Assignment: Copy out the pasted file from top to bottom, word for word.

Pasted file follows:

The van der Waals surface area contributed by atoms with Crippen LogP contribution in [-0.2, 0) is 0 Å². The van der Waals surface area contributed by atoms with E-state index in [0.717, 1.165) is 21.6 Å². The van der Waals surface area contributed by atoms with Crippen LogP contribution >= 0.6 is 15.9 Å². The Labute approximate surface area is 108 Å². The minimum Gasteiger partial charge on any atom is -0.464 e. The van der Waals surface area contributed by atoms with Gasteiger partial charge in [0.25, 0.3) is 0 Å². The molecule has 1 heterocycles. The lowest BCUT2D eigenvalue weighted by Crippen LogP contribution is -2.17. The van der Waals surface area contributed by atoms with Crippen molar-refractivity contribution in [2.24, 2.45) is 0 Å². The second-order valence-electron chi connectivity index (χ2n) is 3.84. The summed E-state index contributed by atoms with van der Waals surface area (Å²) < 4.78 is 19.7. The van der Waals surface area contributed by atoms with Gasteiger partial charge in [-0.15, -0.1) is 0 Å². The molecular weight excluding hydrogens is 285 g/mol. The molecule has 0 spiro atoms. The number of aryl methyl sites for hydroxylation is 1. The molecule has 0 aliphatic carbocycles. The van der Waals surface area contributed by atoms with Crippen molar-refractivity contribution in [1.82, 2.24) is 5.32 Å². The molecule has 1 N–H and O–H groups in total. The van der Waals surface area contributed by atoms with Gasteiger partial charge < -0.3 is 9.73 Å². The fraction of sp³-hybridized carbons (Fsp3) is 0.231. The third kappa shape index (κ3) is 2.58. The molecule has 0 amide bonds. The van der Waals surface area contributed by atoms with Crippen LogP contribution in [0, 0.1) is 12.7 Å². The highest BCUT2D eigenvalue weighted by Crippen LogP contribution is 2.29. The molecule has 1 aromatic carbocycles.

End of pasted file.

The van der Waals surface area contributed by atoms with Crippen LogP contribution in [-0.2, 0) is 0 Å². The van der Waals surface area contributed by atoms with E-state index in [0.717, 1.165) is 21.6 Å². The van der Waals surface area contributed by atoms with Crippen LogP contribution >= 0.6 is 15.9 Å². The Labute approximate surface area is 108 Å². The minimum Gasteiger partial charge on any atom is -0.464 e. The van der Waals surface area contributed by atoms with Gasteiger partial charge in [0.25, 0.3) is 0 Å². The molecule has 1 heterocycles. The lowest BCUT2D eigenvalue weighted by Crippen LogP contribution is -2.17. The van der Waals surface area contributed by atoms with Crippen molar-refractivity contribution in [2.24, 2.45) is 0 Å². The second-order valence-electron chi connectivity index (χ2n) is 3.84. The summed E-state index contributed by atoms with van der Waals surface area (Å²) < 4.78 is 19.7. The van der Waals surface area contributed by atoms with Gasteiger partial charge in [-0.15, -0.1) is 0 Å². The molecular weight excluding hydrogens is 285 g/mol. The molecule has 0 spiro atoms. The number of aryl methyl sites for hydroxylation is 1. The molecule has 0 aliphatic carbocycles. The van der Waals surface area contributed by atoms with Crippen molar-refractivity contribution in [1.82, 2.24) is 5.32 Å². The molecule has 1 N–H and O–H groups in total. The van der Waals surface area contributed by atoms with Gasteiger partial charge < -0.3 is 9.73 Å². The fraction of sp³-hybridized carbons (Fsp3) is 0.231. The third kappa shape index (κ3) is 2.58. The molecule has 0 amide bonds. The van der Waals surface area contributed by atoms with Crippen LogP contribution in [0, 0.1) is 12.7 Å². The highest BCUT2D eigenvalue weighted by Crippen LogP contribution is 2.29. The molecule has 1 aromatic carbocycles.